SARATOGA SPRINGS, N.Y. -- Like Reggie Jackson in a World Series or Larry Bird in the last two minutes of a playoff game, Angel Cordero Jr. always has been able to raise his level of intensity and the quality of his performance at Saratoga.
Once the best in his profession under any circumstances, Cordero has had seasons here when he rode as brilliantly as any jockey who has ever lived. He has been the leading rider at Saratoga for 11 straight years.
But now his dominance appears to be ended. With four days left in the season, Cordero trails young Jose Santos by four winners. If Santos maintains his lead, his triumph will mean much more than the mere ending of Cordero's streak. It will be a symbol that the torch has been passed, that Santos has taken Cordero's long-held position as the No. 1 jockey in New York.
Even though Cordero is approaching these final few days with the kind of determination that he might bring to the Kentucky Derby, he can't alter the fact that he is 44 years old and his rival is 26. Age has eroded his skills and stamina just enough that he doesn't figure to hold off Santos' challenge much longer.
Although riding championships at individual race meetings are honors quickly forgotten, Cordero has made the Saratoga title a special goal because his earliest memories of the place are so painful. He had just come to this country from Puerto Rico and was trying to establish himself as a jockey -- with no success.
"I couldn't get any mounts," he recalled, "and I had to borrow $25 every week to pay the rent. I was sharing a two-bedroom apartment with two other guys. One of them did the cooking so he got one of the beds; I had to flip a coin with the other guy to see who slept on the floor. I left owing everybody money."
After Cordero made it to the top, Saratoga was the perfect showcase for his talents. The track here is usually much more speed-favoring than those downstate, and Cordero is at his best when he is riding speed horses and can be as aggressive as he wants. Saratoga is also a track that can develop strong biases, and Cordero is a master at detecting them and capitalizing on them.
One day in the 1970s, when speed horses on the rail were winning all the races, he was breaking from an outside post position on a chronically slow horse. He warmed up the horse vigorously in the post parade, then cracked up with the whip at least 20 times in the first sixteenth of a mile -- forcing the surprised animal to get to the lead and the rail, where he went on to win the race. No other jockey in America could have done it.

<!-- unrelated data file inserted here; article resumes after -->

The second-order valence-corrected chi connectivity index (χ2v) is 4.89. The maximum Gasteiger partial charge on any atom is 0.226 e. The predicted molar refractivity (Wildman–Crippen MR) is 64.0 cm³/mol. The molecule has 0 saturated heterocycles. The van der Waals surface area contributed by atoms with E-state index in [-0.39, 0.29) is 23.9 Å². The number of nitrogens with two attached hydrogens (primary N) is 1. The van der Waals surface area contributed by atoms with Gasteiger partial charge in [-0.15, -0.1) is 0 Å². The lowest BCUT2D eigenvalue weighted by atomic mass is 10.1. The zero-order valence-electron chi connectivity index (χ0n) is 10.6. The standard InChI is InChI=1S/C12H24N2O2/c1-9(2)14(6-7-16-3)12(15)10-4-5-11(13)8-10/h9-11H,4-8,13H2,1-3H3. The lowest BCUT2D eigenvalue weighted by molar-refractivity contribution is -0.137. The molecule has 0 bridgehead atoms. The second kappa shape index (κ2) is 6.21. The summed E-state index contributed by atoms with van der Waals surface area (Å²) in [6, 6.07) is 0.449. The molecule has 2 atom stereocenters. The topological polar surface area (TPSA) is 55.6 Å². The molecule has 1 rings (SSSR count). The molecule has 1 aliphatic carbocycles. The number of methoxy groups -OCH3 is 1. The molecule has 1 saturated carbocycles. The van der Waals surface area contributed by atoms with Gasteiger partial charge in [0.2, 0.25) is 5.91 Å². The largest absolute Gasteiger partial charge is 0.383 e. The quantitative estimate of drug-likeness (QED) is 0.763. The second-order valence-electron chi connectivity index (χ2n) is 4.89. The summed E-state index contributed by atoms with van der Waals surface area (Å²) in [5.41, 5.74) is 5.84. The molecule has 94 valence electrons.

Yet of all Cordero's feats, none was so remarkable as his defense of the Saratoga riding title last year. In March, Cordero was involved in a terrible spill that seemed to put his whole career in jeopardy. Despite suffering a lacerated liver and a fractured leg, Cordero put himself through arduous therapy so he could go to Saratoga.
At times he looked and moved like an old man. Yet he rode so fiercely during the first half of the meeting that he built up a big lead over Santos and held on to win his 11th straight Saratoga crown. Even Cordero's detractors had to acknowledge it was an amazingly courageous performance.
Everywhere else, though, Santos was displaying his superiority. The hard-riding Chilean was the top race-winning jockey in New York last year and the top money-winning rider in America. Cordero -- who is fiercely competitive with most jockeys -- did not begrudge him the success.
"Jose and I are friends. I respect him as a jockey and as a person. I'd rather be fighting with somebody I don't like so I could do all kind of illegal things," Cordero said, laughing -- though anyone who has seen him ride over the years knows this wasn't entirely a joke. "Of course, if Jose is flying up the rail at Saratoga and I can block him, I'll do it."
Cordero psyched himself for Santos' challenge at this Saratoga meeting. He worked every morning, exercising horses, so he could line up the best possible mounts. Yet he frankly acknowledged his liabilities. "He's got 18 years on me. I can't ride nine races a day anymore. I don't like riding in hot weather -- it takes too much out of you."
Cordero went into the final week trailing Santos, 20-18, and said before the Wednesday card, "If I'm going to catch him I've got to do well today." The familiar Cordero fire was there.
But with his first mount of the day, a turf runner named Pekabo Baby, he got caught behind heavy traffic on the turn and shuffled out of contention. His second mount was a solid favorite, Golden Champ, but when he started to accelerate on the turn he was blocked and lost momentum -- just enough trouble to cost him the race. These were things that didn't often happen to a fired-up Cordero in his youth.
As Santos increased his lead, Cordero acknowledged reality. "I've still got some fight left in me," he said, "but I know that nothing lasts forever."